"We cannot allow all of these people to invade our Country."--Donald Trump
I wondered if this was a story. The MSM have already carried it: "Thousands of people across the country [and the world] protested the forced, wrenching separation of children from families and their detention." Thousands?" Where were the millions? Sexist that I am, and given the gender data of the second annual Women's March on January 21 (hundred of thousands all over the world) and March for Our Lives (200,000-800,000), I expected hordes of bleeding-heart moms. But New Yorkers marched across the Brooklyn Bridge yesterday, within sight of the Statue of Liberty, I think. Why hasn't Trump torn her down? (horrors). Not that we've ever quite lived up to her literal message, which should be footnoted, but these days it's extremely worse.
Women in DC on January 21 and March 24 were both squeezed-against the-wall crowded with women. Where were we yesterday? There was a good number of men, father-aged, among us!
It was hotter than hell. The crowds, some of whom brought their adorable children along, huddled in the shade under trees to survive. DC under a cloudless blue summer sky is brutal, especially without a breeze. We sweated buckets.
In between the fountain and statue at Lafayette Park, we couldn't hear the speakers. The PA system wasn't good unless you sat in a section chairs for disabled people in the sun far from the rally.
We were there to hear heart-breaking messages from immigrants still free, brave enough to speak out, others brave enough to speak out within close sight of the White House. Here is a great detail I picked up from the MSM: protesters as close as possible to Trump's golf game in Bedminster, NJ, which wasn't very close, chanted their horror as we did: "SHAME!! SHAME!! especially as we marched past Hotel Trump, past the DoJ, en route to the Capitol building, but my group lopped off before then: members and leaders of PDA (Progressives Democrats of America) hoping for more. We guessed that we were marching among Bernie Democrats for the most part.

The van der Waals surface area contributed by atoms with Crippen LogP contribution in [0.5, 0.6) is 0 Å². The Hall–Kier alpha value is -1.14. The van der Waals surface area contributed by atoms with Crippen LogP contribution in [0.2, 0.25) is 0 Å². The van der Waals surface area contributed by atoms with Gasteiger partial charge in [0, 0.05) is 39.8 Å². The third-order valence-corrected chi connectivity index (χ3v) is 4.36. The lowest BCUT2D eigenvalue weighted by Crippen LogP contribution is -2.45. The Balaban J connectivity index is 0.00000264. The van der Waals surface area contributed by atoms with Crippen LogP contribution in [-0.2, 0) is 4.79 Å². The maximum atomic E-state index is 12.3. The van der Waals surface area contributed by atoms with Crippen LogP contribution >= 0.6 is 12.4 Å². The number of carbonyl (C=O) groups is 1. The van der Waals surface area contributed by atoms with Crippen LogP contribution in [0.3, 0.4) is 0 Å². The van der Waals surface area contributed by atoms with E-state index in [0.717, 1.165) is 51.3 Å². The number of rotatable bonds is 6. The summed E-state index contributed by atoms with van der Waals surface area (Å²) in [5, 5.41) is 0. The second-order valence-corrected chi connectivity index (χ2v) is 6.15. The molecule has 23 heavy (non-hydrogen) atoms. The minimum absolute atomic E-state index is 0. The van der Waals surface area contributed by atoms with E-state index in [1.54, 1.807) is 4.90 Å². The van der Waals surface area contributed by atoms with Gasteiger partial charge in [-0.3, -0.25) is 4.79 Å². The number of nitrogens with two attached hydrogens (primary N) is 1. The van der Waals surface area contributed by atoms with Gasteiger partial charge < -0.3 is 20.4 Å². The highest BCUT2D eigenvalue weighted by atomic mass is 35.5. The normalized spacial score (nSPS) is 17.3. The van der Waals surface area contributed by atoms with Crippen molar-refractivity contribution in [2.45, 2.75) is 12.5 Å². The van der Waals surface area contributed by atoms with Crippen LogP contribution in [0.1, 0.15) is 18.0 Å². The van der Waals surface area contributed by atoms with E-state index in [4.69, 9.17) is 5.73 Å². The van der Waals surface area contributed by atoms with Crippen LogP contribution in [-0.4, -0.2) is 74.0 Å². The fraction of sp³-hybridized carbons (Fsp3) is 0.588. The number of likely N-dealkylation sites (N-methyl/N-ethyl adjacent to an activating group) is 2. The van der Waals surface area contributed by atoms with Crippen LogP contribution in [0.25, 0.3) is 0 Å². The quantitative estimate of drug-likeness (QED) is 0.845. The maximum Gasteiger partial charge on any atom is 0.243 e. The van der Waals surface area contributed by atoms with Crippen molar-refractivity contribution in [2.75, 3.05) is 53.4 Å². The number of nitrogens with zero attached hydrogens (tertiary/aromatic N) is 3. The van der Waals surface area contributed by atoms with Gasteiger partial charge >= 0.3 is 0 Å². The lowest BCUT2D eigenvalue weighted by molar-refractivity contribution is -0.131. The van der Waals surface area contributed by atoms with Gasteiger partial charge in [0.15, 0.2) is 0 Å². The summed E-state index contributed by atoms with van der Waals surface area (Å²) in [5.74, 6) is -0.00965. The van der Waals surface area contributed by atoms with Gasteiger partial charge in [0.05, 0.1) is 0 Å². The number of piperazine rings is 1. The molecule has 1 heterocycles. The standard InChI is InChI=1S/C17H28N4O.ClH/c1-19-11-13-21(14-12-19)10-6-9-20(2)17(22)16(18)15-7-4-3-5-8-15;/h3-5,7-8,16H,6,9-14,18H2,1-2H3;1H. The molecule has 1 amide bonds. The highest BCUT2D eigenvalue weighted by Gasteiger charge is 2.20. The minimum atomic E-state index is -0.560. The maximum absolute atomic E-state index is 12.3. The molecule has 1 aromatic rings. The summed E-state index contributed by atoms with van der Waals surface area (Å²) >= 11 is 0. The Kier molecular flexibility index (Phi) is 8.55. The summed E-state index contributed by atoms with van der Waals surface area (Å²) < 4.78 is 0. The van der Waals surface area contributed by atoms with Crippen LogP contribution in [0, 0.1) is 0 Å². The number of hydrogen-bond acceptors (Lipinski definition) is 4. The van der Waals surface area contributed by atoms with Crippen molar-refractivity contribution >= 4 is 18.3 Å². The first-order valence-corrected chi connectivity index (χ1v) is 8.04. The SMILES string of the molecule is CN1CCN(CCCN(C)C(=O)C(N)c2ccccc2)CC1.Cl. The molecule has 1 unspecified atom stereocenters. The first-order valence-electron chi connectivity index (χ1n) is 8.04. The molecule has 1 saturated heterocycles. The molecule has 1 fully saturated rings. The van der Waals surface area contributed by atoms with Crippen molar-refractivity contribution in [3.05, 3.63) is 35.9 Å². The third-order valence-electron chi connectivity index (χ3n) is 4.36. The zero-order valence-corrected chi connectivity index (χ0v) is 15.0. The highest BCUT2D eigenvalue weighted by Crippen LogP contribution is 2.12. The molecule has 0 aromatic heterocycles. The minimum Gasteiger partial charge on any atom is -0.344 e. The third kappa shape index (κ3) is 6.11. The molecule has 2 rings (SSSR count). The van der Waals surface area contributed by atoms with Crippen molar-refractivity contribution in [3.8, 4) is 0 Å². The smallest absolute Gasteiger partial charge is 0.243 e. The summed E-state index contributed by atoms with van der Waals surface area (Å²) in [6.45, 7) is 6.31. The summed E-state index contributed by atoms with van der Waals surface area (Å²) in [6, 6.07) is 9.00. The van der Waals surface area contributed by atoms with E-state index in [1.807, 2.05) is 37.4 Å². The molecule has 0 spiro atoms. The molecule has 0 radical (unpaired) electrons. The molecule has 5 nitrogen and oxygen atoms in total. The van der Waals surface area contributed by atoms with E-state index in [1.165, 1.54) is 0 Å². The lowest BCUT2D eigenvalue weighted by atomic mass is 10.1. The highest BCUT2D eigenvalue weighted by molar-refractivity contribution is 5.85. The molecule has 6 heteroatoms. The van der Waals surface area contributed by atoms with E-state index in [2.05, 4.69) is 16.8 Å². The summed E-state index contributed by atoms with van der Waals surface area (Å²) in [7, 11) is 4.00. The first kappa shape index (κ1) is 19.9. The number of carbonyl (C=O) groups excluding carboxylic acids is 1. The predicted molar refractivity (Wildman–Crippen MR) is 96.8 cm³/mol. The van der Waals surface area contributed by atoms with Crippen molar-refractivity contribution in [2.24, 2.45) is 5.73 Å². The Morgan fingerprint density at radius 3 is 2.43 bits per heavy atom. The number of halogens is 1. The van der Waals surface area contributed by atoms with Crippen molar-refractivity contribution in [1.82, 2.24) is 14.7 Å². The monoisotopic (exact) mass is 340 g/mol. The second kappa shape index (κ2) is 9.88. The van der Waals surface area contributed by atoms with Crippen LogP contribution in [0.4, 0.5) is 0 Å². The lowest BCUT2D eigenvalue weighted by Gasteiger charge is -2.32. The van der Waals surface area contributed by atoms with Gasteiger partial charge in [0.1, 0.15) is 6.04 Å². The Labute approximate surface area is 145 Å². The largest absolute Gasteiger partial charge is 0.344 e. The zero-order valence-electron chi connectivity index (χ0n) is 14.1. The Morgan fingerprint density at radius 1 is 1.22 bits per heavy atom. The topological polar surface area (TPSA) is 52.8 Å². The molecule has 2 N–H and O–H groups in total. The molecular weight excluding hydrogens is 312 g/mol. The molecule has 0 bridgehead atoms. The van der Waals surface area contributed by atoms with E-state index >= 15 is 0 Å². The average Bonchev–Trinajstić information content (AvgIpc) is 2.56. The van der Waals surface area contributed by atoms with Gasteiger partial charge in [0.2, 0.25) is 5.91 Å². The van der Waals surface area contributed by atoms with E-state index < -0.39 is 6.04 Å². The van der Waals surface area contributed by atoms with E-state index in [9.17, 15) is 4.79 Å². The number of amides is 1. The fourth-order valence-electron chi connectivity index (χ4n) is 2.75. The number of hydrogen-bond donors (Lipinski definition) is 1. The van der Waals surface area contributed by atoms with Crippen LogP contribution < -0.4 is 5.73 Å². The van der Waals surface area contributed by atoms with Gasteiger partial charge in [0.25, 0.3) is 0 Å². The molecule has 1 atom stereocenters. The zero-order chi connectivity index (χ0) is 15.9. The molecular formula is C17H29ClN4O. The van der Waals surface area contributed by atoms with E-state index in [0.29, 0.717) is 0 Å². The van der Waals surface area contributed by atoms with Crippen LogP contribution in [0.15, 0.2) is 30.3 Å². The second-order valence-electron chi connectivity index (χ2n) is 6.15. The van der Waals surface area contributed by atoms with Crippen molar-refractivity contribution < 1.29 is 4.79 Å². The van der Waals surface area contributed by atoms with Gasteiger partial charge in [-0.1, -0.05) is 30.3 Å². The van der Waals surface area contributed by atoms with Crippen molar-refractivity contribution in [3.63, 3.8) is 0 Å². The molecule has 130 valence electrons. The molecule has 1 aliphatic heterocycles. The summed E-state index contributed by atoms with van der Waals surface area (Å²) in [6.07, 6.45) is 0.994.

Who else was there? The Latinos were speaking but I recognized few among the demonstrators. A few Asians, a few blacks, all middle class. But my perspective was limited. There were two marches, for some reason. I hope that the distribution was more multiracial in the other march.
One policeman halted on his bike, smiling, to allow us to take a group picture. Then a long line of others peddled past us, frowning to undo the good will. Nothing was going to happen with the kids along, sirs, except tears of horror, indignation.
What will we have accomplished? Will der Fuhrer react at all? Was our voice heard this time? A few children have been reunited with parents, a few. Families once reunited will be deported. But immigrants keep coming, preferring concentration camps to their homelands.
What a week, SCOTUS blindsided us again and again with fascist decisions. It's July. When they reconvene, barring a miracle, they will turn redder. There were other rallies during the week. Women in DC committed civil disobedience and 525, including actress Susan Sarandon, were arrested Friday night for protesting against the same fascist brutality. MSM are streaming editorials about fascist coups that happened the way that Trump wants our future to go. "The people united will never be defeated" (Repeat the same in Spanish). How many times have I marched chanting those brave, hopeful, defiant words?
I hope for many more chances to. MLK said (paraphrased) that the greatest enemy is silence. Fascism silences.
Great timing to snow down all those God-awful decisions in the hot hell of midsummer.
Keep shouting out. Defy hell in every shape it takes. I believe that we will prevail as long as Democracy Is a Verb (title of my forthcoming book if it doesn't get censored). Do something every day. March until you drop.
Fight for the privilege of taking a day off now and then to breathe the sweet airs of freedom. But don't ever stop fighting. That's our definition. The millennials are great. They are giving rebirth to the sixties. I believe in them.